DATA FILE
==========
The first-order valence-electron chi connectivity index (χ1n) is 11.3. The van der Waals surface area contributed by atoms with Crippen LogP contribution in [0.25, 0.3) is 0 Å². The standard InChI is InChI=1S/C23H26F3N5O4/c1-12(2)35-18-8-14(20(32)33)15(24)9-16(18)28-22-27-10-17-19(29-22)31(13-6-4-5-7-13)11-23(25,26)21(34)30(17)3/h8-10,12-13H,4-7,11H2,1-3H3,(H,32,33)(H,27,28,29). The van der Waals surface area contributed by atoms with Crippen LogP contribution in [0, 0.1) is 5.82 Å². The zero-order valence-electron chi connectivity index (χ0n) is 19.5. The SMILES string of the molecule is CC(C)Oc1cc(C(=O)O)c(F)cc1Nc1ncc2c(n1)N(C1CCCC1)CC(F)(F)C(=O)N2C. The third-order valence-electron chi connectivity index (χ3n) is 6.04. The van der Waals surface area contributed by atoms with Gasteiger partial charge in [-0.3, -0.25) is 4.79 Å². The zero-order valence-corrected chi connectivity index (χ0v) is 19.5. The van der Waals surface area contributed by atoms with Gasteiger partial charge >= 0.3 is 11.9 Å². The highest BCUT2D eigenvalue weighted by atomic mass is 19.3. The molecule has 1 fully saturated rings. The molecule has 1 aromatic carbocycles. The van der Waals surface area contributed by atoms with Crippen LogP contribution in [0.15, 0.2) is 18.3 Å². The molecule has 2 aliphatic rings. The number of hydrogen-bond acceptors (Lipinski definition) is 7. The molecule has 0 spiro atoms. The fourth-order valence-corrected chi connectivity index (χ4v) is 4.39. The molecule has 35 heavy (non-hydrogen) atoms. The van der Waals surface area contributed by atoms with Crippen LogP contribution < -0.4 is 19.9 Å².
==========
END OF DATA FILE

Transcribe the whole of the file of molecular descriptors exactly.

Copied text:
The first-order valence-electron chi connectivity index (χ1n) is 11.3. The van der Waals surface area contributed by atoms with Crippen LogP contribution in [0.25, 0.3) is 0 Å². The standard InChI is InChI=1S/C23H26F3N5O4/c1-12(2)35-18-8-14(20(32)33)15(24)9-16(18)28-22-27-10-17-19(29-22)31(13-6-4-5-7-13)11-23(25,26)21(34)30(17)3/h8-10,12-13H,4-7,11H2,1-3H3,(H,32,33)(H,27,28,29). The van der Waals surface area contributed by atoms with Crippen LogP contribution in [0, 0.1) is 5.82 Å². The zero-order valence-electron chi connectivity index (χ0n) is 19.5. The SMILES string of the molecule is CC(C)Oc1cc(C(=O)O)c(F)cc1Nc1ncc2c(n1)N(C1CCCC1)CC(F)(F)C(=O)N2C. The third-order valence-electron chi connectivity index (χ3n) is 6.04. The van der Waals surface area contributed by atoms with Gasteiger partial charge in [-0.3, -0.25) is 4.79 Å². The zero-order valence-corrected chi connectivity index (χ0v) is 19.5. The van der Waals surface area contributed by atoms with Gasteiger partial charge >= 0.3 is 11.9 Å². The highest BCUT2D eigenvalue weighted by atomic mass is 19.3. The molecule has 1 fully saturated rings. The molecule has 1 aromatic carbocycles. The van der Waals surface area contributed by atoms with Crippen LogP contribution in [0.15, 0.2) is 18.3 Å². The molecule has 2 aliphatic rings. The number of hydrogen-bond acceptors (Lipinski definition) is 7. The molecule has 0 spiro atoms. The fourth-order valence-corrected chi connectivity index (χ4v) is 4.39. The molecule has 35 heavy (non-hydrogen) atoms. The van der Waals surface area contributed by atoms with Crippen LogP contribution < -0.4 is 19.9 Å².